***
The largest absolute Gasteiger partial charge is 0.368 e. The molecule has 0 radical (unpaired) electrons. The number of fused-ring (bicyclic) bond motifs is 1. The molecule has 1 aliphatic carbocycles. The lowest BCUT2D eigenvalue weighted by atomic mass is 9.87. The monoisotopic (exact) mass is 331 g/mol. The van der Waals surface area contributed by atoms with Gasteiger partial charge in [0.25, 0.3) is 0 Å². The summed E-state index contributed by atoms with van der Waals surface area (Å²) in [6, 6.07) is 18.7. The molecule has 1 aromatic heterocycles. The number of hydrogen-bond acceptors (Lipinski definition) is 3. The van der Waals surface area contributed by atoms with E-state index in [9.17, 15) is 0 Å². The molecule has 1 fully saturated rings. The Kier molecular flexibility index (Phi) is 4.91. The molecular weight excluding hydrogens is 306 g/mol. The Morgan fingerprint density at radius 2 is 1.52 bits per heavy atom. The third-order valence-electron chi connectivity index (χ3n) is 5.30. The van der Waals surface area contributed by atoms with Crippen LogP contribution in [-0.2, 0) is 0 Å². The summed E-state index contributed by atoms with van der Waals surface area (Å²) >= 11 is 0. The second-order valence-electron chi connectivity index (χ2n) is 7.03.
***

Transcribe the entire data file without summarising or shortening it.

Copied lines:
The largest absolute Gasteiger partial charge is 0.368 e. The molecule has 0 radical (unpaired) electrons. The number of fused-ring (bicyclic) bond motifs is 1. The molecule has 1 aliphatic carbocycles. The lowest BCUT2D eigenvalue weighted by atomic mass is 9.87. The monoisotopic (exact) mass is 331 g/mol. The van der Waals surface area contributed by atoms with Gasteiger partial charge in [0.25, 0.3) is 0 Å². The summed E-state index contributed by atoms with van der Waals surface area (Å²) in [6, 6.07) is 18.7. The molecule has 1 aromatic heterocycles. The number of hydrogen-bond acceptors (Lipinski definition) is 3. The van der Waals surface area contributed by atoms with E-state index in [9.17, 15) is 0 Å². The molecule has 1 fully saturated rings. The Kier molecular flexibility index (Phi) is 4.91. The molecular weight excluding hydrogens is 306 g/mol. The Morgan fingerprint density at radius 2 is 1.52 bits per heavy atom. The third-order valence-electron chi connectivity index (χ3n) is 5.30. The van der Waals surface area contributed by atoms with Crippen LogP contribution in [-0.2, 0) is 0 Å². The summed E-state index contributed by atoms with van der Waals surface area (Å²) >= 11 is 0. The second-order valence-electron chi connectivity index (χ2n) is 7.03.